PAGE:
workers roll 401(k) balances into Individual Retirement Accounts. A very rough rule of thumb might be that expenses ought not to exceed 1% of assets in a moderate-sized company.
You should carefully study differences in management fees among different investment options. You should also press your company for information on administrative costs, if it’s not already provided. Administrative costs include sending out quarterly statements, paying auditors and lawyers, answering questions, and maintaining account balances.
At first, companies paid the bulk of plan administration expenses, but now they are increasingly passing those costs on to participants. For instance, in 1999 participants picked up 38% of record-keeping fees, up from 29% in 1995. Workers paid 41% of trustee fees, up from 33%, and 4% of miscellaneous fees, up from 18%.
Meanwhile, some companies are pressing the money managers and mutual fund providers handling their workers’ 401(k) funds to grant rebates or revenue-sharing agreements. These considerations can offset a company’s administrative costs. Or they can be provided in the form of additional services to workers, such as an investment education program.
But such practices raise ethical concerns. Workers’ contributions fund the 401(k) system, and so workers should get their fair share of any rebates. But very few workers know of these arrangements, and employers are not required to disclose the details. This is not right. You should press your company to itemize any administrative fees and any rebates received from a fund company.
If I need cash, should I borrow from my 401(k)?
Borrowing from yourself might sound attractive, but remember: There can be service fees, both one-time and annual; the money must be paid back; the interest rate is high–usually one or two percentage points above the prime rate. Here’s the kicker: If you leave the company with a loan outstanding, you must pay it back immediately, and if you can’t, the amount is considered a premature withdrawal subject to taxes. You’ll owe a 10% penalty as well.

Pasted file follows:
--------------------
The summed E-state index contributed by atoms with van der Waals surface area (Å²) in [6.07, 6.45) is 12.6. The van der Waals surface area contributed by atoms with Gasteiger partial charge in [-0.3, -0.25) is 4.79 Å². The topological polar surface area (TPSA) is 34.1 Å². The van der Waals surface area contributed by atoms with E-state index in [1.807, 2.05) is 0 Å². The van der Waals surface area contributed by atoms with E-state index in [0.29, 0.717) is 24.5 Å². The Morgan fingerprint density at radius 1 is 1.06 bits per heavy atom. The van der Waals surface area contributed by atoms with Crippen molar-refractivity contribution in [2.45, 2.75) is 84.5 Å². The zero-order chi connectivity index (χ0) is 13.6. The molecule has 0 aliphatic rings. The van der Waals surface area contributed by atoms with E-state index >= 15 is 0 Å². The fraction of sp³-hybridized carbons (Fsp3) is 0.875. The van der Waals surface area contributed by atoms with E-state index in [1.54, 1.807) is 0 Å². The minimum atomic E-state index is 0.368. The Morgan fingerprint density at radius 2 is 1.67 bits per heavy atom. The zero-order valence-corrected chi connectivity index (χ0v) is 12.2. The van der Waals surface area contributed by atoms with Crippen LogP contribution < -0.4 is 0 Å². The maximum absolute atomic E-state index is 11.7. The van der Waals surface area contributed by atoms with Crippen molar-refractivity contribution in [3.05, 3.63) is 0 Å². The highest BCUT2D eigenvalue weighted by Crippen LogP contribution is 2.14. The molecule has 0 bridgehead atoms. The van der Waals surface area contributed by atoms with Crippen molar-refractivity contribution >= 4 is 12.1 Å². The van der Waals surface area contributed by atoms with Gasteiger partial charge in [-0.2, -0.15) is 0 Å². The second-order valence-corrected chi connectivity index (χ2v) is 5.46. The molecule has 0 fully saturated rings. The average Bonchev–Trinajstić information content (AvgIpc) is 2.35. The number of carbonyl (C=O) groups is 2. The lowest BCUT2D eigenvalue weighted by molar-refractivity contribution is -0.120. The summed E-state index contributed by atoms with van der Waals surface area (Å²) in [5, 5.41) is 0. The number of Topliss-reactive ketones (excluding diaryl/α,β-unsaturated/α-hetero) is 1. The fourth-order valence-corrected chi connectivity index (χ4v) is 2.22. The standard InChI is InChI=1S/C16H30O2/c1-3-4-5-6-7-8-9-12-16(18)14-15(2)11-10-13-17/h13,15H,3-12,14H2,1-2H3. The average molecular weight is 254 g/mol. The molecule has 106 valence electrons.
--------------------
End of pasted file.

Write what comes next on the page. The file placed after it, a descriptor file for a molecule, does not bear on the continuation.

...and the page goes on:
If you borrow from your 401(k), your money can’t earn returns while you have borrowed it. True, you will be paying yourself back, with interest, but it may not be as much as what your money would have earned if left in the 401(k). In addition, if you stop making contributions to your 401(k) while you are repaying your loan, as many participants do, you are losing out on the earnings your own contributions would have made. You are also giving up any company match and earnings on the match, for the life of your loan.
Before you borrow from your 401(k), consider that a home equity loan may be a less expensive way to obtain funds, especially since the interest payments on most home equity loans can be deducted from your income taxes. The interest on a 401(k) loan is not tax-deductible. There may, however, be times when borrowing from your 401(k) makes sense, depending on the interest rate you’ll pay and whether leaving your money alone would produce greater returns than borrowing from it. Luckily, there are several Web-based